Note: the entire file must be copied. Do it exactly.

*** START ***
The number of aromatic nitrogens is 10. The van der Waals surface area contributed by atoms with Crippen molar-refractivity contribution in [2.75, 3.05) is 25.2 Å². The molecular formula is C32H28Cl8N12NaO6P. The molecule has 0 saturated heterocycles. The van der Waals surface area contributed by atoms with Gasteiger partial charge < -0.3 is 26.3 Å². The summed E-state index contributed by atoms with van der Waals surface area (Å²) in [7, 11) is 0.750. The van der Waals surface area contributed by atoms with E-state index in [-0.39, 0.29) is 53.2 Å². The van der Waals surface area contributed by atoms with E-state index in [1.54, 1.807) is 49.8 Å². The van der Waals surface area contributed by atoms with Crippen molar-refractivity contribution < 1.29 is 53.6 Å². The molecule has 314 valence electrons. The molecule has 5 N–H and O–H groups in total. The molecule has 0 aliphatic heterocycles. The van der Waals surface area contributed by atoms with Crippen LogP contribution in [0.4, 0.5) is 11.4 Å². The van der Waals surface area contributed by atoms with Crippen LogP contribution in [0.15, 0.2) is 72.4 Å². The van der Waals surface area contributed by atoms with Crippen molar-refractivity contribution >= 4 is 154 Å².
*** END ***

The number of aromatic nitrogens is 10. The van der Waals surface area contributed by atoms with Crippen molar-refractivity contribution in [2.75, 3.05) is 25.2 Å². The molecular formula is C32H28Cl8N12NaO6P. The molecule has 0 saturated heterocycles. The van der Waals surface area contributed by atoms with Gasteiger partial charge < -0.3 is 26.3 Å². The summed E-state index contributed by atoms with van der Waals surface area (Å²) in [7, 11) is 0.750. The van der Waals surface area contributed by atoms with E-state index in [-0.39, 0.29) is 53.2 Å². The van der Waals surface area contributed by atoms with E-state index in [1.54, 1.807) is 49.8 Å². The van der Waals surface area contributed by atoms with Crippen molar-refractivity contribution < 1.29 is 53.6 Å². The molecule has 314 valence electrons. The molecule has 5 N–H and O–H groups in total. The molecule has 0 aliphatic heterocycles. The van der Waals surface area contributed by atoms with Crippen LogP contribution in [0.4, 0.5) is 11.4 Å². The van der Waals surface area contributed by atoms with Crippen LogP contribution in [0.15, 0.2) is 72.4 Å². The van der Waals surface area contributed by atoms with Crippen molar-refractivity contribution >= 4 is 154 Å².